This article is available in: PDF HTML The Influence of Locus of Control and Sensation Seeking Among Undergraduate Texas Hold’em Players

Journal Information
Journal ID (publisher-id): jgi
ISSN: 1910-7595
Publisher: Centre for Addiction and Mental Health
Article Information
Article Categories: Original Research
Publication date: January 2018
Publisher Id: jgi.2018.37.2
DOI: 10.4309/jgi.2018.37.2

The Influence of Locus of Control and Sensation Seeking Among Undergraduate Texas Hold’em Players

Erin J. Shumlich Department of Psychology, The University of Western Ontario, London, Ontario, Canada
Samara Perez Department of Psychology, McGill University, Montreal, Quebec, Canada
Peter N.S. Hoaken Department of Psychology, The University of Western Ontario, London, Ontario, Canada

Abstract

Texas Hold’em poker has become increasingly popular on university and college campuses. However, not much is known about personality correlates of engaging in Hold’em, which is commonly seen as more skill-based compared to other forms of gambling. The current study sought to determine where, how much, and which students are playing Hold’em, and to further distinguish these patterns among gamblers. The current study describes Canadian university students’ Hold’em-specific behaviour and beliefs, as well as determines whether locus of control and sensation seeking traits independently correlate with and predict gambling behaviour among a university sample. Undergraduate students (N = 96) completed an online questionnaire containing Rotter’s Internality-Externality scale (I-E), the Zuckerman Sensation Seeking Scale (SSS) and the South Oaks Gambling Screen (SOGS). Participants played a round of Hold’em in lab and answered a survey about their perception of Hold’em and of the game they played. Sensation seeking and external locus of control were significantly positively correlated with gambling pathology. Participants overestimated the number of hands played and the time spent playing Hold’em. There was a significant positive correlation between gambling pathology and gambling success. The I-E and boredom susceptibility sensation seeking subscale significantly predicts some problem/pathological gambling. The current study suggests that more pathological gamblers display higher levels of sensation seeking and a more external locus of control than non-problem gamblers, and that the type of gambling activity and setting in which gambling occurs should be considered in future research looking at personality characteristics of certain problem/pathological gamblers.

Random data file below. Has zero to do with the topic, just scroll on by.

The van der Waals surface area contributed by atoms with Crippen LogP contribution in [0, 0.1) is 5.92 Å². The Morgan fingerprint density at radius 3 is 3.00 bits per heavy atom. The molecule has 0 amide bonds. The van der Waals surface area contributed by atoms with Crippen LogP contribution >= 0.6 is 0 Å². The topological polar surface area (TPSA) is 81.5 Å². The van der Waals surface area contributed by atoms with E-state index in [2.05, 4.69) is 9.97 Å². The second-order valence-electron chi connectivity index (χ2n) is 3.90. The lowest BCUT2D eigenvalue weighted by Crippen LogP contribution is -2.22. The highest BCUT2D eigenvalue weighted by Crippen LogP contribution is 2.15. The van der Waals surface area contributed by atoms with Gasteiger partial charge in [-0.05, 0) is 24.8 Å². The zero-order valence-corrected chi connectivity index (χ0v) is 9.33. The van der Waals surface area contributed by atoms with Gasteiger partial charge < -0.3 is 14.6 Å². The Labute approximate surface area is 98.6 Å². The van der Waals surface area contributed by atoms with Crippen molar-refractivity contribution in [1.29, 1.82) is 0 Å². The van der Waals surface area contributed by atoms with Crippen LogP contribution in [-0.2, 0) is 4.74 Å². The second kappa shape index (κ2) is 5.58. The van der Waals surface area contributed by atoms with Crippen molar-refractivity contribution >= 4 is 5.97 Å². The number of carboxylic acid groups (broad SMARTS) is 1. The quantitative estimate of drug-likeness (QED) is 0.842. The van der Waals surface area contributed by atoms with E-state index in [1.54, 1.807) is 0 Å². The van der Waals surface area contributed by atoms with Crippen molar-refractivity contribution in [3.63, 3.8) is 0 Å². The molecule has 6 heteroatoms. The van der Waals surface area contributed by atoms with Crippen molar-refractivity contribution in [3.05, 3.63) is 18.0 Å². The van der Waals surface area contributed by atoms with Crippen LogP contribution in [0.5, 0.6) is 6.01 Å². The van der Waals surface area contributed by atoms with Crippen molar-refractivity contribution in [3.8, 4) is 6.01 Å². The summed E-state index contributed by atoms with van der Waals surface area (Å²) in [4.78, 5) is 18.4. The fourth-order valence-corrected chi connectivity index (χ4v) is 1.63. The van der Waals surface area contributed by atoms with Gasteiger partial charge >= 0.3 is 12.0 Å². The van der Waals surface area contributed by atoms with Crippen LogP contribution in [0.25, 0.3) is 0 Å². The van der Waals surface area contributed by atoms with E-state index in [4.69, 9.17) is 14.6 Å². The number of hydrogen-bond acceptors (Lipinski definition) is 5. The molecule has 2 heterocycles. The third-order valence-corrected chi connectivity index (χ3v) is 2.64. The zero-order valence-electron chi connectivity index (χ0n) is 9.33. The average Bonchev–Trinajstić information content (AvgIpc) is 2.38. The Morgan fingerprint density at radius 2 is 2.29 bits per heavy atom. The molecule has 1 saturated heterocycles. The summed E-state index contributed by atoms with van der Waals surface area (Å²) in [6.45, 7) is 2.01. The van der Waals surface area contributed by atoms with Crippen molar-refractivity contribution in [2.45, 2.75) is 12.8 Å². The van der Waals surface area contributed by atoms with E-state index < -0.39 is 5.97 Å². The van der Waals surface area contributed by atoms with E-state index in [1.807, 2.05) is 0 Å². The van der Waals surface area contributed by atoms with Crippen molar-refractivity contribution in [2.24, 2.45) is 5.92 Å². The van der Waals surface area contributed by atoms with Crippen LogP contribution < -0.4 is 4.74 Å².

Keywords: Gambling, Texas Hold'em, poker, sensation seeking, locus of control

Résumé